Arthur Jordan was born 24th January 1918 in Stratford upon Avon, his father was a postman and his mother ran the refreshment room at
Through her efforts he attended the prestigious
He started work as a booking clerk for the LMS railway at Stratford station until World War Two, as a committed pacifist he chose to work in agriculture rather than join the Forces and it is believed he initially secured work in the West Midlands working with traction engines and was involved in Stratford branch of the NUAW, which he established in 1943. According to Warwickshire NUAW organiser F. Harrison,stated "the fact that there were now some 10 times as many branches in Warkshire as in 1939 was in no small due to Mr Jordan's efforts, for he travelled many miles and visited many villages in his enthusisam to organise rural workers" ( In October 1944 He stood as Labour candiate for Guild Ward in the Stratford municiple election)
In April 1945, twenty eight year old Jordan secured the post of Dorset Organiser for the National Union of Agricultural Workers , a post he held for the next 17 years from 1945-1962.(succeeding the late Alderman Fred C. James) He proved to be very popular and successful and it was said that he was loved by the membership in Dorset but hated by the right wing union leadership of the union.
In 1952 it was reported that the union represented 90% of all agricultural labourers in the
His tireless efforts ensured the remarkable achievement of 100% union membership in the villages of Sutton Waldron, Fontmell Magna and Tarrant Hinton. A contemporary article in `Land & Labour’ stated that only in counties of
Jordan was also the Tolpuddle Martyrs rally organiser and therefore also a regular speaker at the event, galvanising it into a memorable and permanent feature of the labour movement’s calendar. This was no mean feat. In 1952, there were only some 500 (some newspapers said 200) turning up for the annual Tolpuddle rally. The Labour Party also threatened to boycott it due to the heavy Communist involvement.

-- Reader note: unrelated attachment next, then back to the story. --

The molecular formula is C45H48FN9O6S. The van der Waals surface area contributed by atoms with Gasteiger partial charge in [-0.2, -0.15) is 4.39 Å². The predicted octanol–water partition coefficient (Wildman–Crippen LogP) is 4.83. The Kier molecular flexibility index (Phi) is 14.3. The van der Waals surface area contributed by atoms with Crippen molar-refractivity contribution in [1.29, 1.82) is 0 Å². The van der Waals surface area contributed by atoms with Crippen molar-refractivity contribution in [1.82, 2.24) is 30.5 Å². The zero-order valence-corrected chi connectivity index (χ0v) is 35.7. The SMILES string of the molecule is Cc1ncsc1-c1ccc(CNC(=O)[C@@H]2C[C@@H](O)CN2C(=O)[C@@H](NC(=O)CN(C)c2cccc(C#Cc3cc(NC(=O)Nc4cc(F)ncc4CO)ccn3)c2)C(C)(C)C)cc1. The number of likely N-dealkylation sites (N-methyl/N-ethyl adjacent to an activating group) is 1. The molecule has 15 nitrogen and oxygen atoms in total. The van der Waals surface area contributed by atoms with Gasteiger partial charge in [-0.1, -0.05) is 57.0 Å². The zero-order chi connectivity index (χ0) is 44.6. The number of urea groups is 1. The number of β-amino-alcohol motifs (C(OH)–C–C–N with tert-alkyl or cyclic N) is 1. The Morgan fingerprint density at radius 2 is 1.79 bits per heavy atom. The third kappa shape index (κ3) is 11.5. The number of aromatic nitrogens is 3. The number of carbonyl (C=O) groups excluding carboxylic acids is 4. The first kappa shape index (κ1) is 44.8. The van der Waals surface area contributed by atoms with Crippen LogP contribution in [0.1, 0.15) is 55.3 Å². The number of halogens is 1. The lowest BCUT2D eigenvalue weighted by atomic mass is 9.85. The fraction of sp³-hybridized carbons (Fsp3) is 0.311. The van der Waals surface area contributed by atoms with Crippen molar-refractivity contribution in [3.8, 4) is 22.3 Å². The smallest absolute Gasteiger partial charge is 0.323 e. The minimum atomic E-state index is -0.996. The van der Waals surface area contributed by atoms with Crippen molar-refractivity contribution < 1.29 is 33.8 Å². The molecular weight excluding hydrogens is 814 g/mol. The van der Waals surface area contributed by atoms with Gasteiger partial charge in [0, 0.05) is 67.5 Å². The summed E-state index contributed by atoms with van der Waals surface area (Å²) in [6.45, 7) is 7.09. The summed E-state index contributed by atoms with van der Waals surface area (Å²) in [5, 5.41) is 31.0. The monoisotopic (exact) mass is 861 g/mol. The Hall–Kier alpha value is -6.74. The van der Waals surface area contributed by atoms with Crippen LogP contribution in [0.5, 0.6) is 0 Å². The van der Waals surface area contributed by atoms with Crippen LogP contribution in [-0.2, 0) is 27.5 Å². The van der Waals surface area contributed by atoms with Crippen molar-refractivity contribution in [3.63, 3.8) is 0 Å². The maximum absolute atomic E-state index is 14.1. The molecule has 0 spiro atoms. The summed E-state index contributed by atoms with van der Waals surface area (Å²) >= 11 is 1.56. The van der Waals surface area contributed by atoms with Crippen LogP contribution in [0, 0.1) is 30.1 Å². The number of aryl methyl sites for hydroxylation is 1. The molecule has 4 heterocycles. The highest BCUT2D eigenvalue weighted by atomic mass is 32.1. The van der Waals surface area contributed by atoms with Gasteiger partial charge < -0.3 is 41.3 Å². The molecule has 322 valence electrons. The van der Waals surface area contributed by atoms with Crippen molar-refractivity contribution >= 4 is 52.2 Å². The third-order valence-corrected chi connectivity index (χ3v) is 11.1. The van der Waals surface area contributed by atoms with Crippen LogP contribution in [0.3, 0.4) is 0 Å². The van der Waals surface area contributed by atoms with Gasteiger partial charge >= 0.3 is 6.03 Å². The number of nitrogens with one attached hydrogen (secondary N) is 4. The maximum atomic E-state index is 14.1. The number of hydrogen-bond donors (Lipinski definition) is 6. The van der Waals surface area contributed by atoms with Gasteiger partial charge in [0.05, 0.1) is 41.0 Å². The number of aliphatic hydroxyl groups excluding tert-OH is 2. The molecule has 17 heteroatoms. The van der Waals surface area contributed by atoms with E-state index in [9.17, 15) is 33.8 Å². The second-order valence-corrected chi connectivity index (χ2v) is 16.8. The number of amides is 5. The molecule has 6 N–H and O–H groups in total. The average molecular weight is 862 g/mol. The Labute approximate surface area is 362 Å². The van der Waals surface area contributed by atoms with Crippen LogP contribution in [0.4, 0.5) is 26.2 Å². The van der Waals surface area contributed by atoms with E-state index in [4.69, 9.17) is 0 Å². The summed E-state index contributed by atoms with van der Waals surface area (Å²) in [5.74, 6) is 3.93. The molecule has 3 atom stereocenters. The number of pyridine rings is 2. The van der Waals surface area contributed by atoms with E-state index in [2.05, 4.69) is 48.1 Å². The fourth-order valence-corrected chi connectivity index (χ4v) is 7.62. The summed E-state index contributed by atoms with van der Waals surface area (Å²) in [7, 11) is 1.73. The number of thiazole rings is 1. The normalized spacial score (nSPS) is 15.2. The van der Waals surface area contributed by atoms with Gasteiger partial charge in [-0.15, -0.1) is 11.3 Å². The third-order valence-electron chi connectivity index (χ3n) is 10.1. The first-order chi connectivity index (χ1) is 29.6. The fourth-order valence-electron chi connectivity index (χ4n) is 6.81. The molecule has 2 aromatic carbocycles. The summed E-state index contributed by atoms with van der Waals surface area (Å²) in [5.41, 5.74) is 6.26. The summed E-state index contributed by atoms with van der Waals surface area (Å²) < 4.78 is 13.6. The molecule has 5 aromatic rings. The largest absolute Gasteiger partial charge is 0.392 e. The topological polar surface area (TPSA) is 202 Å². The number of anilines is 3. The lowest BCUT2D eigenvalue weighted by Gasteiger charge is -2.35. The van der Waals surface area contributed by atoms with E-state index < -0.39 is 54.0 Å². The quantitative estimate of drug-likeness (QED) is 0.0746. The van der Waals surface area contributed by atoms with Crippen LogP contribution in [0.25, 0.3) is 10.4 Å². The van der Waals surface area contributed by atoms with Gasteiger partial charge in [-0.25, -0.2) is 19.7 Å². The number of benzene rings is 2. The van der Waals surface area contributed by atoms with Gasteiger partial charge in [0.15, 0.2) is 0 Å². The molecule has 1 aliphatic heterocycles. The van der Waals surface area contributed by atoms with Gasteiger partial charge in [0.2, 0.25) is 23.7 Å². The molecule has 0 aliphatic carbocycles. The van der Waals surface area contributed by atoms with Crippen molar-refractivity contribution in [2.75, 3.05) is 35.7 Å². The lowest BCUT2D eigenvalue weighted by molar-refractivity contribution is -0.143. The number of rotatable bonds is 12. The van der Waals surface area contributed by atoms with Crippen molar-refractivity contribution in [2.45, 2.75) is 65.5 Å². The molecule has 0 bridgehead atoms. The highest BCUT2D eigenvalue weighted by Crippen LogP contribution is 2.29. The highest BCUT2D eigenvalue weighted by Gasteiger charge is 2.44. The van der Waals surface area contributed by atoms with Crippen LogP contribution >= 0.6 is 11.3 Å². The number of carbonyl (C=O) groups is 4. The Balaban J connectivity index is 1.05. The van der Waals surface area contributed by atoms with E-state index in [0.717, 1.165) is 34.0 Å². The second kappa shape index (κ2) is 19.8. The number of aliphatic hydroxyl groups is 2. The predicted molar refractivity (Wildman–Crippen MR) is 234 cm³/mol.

He organised visits to the
Jordan who on arrival in Dorset had been in the Labour Party, had like some of the best union organisers Wilf Page (Norfolk) Dunman (Oxfordshire) Savage (Essex) and Wogan Phillips (Glos).
He was a capable organiser also for the Communist Party as well, serving for a period of 12 years on the Party’s Executive Committee. In 1956 the CP had finally established monthly meetings in Dorset, A branch of 13 at Blandford (where he lived) had been established in 1950, Jordan reporting in the Communist Party’s `World News & Views’ in April 1958: “Over the years we have had successes and failures but whilst we cannot claim to have increased the size of the party in Dorset or to have established the Party as a political force we do feel prod that these comrades isolated as they are should have remained steadfast during the recent difficult period” (Dorset lost 4 members over the Hungary invasion.) The local Party women also organised a market stall at Christmas time in Blandford to sell food, toys, and clothes.
Despite doubling the union's membership in
1) Writing an article in the Dorset N.U.A.W. Bulletin demanding higher pay for farm workers and contrasting their pay with that of the police and mentioning the latter's method of dealing with ban-the-bomb demonstrators.
2) Accepting an invitation to speak to Salisbury Trades Council before obtaining the permission of the General Secretary, although no date had been fixed and he had made it clear to the T.C. secretary on the phone that he should have to have Head Office permission.
3) Writing an article (albeit in a strictly personal capacity) about British agriculture in " Land and Labour," a journal of the World Federation of Trade Unions.
4) Reporting in the
5) Reporting (correctly) in the article that large numbers of resolutions were calling for a more determined attitude by the Executive Committee to secure a £10 wage for farm workers.
6) Inviting a member of the
This was not the first time that the EC had interviewed
He then moved to
On his retirement from Collett’s in 1969 he moved to the
He had one daughter, Rachel, by his first marriage and died on
Research by Michael Walker, sources various editions of the Country Standard
(Blandford was also where the National Union of Agricultural Workers Dorset office at 5 The Cliff, Bryanston also living in the village )
Fabian member, first wife daughter of a farmer, 5 years land army
Jordan Lived initially at Winterbourne Kingston then Blandford
1948 the National Union of Agricultural Workers (NUAW) had 112 branches in Dorset